One of NATO’s strengths, which enhances and expands U.S. power projection in the region, is the synergy achieved by greater interoperability (i.e., the ability to effectively “achieve tactical, operational and strategic objectives”) between member countries. All of these are being built up and pursued through the trilateral security cooperation agreement.
This agreement lays the groundwork for trilateral interoperability to achieve “integrated deterrence” against China. This integrated deterrence is key in the U.S. containment of China. It allows the United States to carry out provocations (e.g., former U.S. House Speaker’s Nancy Pelosi August 2022 visit with Taiwan’s president) while limiting China’s response options.
A key component of integrated deterrence is joint military cooperation and coordination through a common operational picture. In other words, all parties need to be looking at the same operational picture informing their operational decisions. The recent normalization of the General Security of Military Information Agreement (GSOMIA) by the Yoon Administration lays the foundation for this. Previously, under the 2014 trilateral information sharing agreement, South Korean and Japanese intelligence would be shared between each other through the United States and would be limited to threats from North Korea. GSOMIA, first signed in 2016, and reinstated by Yoon (after former President Moon allowed it to expire in 2019), allows comprehensive intelligence sharing between South Korea and Japan directly, including “threats from China and Russia.” On August 29, the United States, South Korea, and Japan held joint ballistic missile defense drills to “detect and track a computer-simulated ballistic missile target, and share related information.” The system is expected to be fully operationalized by the end of December 2023. While ostensibly against North Korean intercontinental ballistic missiles, given the scope of GSOMIA, this missile defense system can just as well be applied to China.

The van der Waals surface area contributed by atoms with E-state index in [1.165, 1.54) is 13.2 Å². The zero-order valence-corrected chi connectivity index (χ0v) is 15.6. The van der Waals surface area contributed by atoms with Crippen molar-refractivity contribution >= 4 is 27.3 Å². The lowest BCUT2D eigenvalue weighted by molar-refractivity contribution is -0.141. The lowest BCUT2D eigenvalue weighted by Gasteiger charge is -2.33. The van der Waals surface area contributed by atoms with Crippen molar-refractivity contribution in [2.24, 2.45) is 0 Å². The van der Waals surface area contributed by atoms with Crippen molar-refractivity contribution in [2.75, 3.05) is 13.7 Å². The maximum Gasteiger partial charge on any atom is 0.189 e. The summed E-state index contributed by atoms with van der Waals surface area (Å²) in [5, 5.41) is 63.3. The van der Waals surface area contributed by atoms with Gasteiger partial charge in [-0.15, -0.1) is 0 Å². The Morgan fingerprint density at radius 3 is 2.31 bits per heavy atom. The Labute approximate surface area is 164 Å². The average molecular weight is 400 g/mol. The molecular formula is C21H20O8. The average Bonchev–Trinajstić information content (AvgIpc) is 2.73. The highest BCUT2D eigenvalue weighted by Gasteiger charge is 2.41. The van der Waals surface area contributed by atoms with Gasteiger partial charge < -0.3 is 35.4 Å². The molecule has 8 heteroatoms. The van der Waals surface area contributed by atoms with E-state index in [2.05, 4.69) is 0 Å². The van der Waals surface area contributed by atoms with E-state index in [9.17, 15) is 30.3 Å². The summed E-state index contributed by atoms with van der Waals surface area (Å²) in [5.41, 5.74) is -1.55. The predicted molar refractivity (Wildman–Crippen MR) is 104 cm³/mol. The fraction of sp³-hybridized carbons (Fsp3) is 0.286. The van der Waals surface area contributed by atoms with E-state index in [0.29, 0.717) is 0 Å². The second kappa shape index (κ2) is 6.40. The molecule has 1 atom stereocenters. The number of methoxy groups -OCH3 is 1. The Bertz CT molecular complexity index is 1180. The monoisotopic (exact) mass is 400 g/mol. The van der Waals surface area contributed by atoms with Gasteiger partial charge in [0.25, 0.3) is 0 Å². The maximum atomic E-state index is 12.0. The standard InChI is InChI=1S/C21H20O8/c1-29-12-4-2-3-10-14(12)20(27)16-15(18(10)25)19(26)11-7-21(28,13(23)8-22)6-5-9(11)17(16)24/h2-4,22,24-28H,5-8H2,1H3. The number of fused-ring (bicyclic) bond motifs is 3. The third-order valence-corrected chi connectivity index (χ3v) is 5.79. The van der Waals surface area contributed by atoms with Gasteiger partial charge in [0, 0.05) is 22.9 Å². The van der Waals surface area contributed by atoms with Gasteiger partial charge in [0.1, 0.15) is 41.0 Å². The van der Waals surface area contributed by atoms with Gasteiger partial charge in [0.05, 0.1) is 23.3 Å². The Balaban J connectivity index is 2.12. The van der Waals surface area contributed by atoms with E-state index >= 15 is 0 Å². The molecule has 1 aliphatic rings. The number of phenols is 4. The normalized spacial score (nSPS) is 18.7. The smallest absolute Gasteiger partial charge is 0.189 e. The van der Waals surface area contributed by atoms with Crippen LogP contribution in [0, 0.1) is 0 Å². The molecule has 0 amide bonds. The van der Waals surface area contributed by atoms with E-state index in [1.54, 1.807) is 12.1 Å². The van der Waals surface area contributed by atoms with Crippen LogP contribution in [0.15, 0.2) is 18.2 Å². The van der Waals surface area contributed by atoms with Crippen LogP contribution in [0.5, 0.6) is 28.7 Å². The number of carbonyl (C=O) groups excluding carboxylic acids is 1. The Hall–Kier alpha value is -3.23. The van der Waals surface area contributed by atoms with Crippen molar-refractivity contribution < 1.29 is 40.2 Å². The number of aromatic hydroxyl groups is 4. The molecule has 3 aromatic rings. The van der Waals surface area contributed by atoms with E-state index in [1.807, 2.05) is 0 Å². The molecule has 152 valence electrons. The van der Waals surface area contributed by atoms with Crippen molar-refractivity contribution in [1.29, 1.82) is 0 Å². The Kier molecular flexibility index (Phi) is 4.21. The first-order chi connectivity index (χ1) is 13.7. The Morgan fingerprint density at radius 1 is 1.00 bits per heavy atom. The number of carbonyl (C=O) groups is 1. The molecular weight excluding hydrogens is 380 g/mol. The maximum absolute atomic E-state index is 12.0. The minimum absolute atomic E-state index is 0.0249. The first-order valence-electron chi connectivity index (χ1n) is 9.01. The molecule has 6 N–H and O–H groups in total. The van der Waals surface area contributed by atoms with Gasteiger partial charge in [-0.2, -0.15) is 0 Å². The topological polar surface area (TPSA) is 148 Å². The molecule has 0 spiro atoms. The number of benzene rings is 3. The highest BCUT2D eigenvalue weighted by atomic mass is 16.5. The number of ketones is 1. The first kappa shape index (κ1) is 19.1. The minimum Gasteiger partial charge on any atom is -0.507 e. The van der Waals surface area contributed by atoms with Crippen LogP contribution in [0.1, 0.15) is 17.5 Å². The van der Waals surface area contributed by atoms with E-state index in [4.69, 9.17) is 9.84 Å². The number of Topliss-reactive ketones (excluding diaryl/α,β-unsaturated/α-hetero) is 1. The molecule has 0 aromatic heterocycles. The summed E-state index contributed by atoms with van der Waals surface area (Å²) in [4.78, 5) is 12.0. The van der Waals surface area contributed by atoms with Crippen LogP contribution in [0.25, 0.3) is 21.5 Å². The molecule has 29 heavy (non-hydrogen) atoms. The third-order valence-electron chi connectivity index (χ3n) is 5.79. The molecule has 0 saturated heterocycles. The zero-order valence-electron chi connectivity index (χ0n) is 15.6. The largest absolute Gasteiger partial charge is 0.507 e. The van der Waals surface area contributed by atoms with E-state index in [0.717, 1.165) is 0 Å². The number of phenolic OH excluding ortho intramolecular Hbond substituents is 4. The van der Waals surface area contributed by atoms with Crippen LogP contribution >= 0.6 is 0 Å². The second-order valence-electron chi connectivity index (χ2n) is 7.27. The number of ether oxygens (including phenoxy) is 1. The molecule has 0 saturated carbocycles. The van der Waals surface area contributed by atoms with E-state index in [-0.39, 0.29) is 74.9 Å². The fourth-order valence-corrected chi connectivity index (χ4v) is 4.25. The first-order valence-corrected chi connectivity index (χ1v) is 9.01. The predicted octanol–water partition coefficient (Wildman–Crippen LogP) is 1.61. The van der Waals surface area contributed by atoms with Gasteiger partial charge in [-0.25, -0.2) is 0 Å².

At a time when regional power is maintained through an “extended deterrence” to determine the outcome without a bullet even fired against an adversary, the United States’ missile defense system allows it to project its power in the region by neutralizing China’s anti-access and area-denial capabilities. Furthermore, it threatens to neutralize China’s ability to respond to a first strike by the United States. The United States’ “extended deterrence” containing China and China’s “extended deterrence” safeguarding its economic rise leaves both jostling for military advantage. In effect, U.S. actions are triggering a set of actions and counteractions that are escalating tensions in the region.
Members of the Biden Administration extol the Camp David Agreement as historic and unprecedented and as a qualitative leap forward in the United States, Japan, and South Korea military cooperation and coordination. At the same time, they oppose its characterization as a mini-Asian NATO. And while the agreement has not yet reached NATO status, it is clearly laying the groundwork toward that objective. It has also driven China, North Korea, and Russia to strengthen their own coordination, effectively consolidating an opposing bloc. Ultimately, the fight to establish competing “extended deterrence” is the beginning of war. To stop war, we must shift from military posturing and escalation to diplomatic solutions and respect for the security concerns of all countries.
This article was produced by Globetrotter.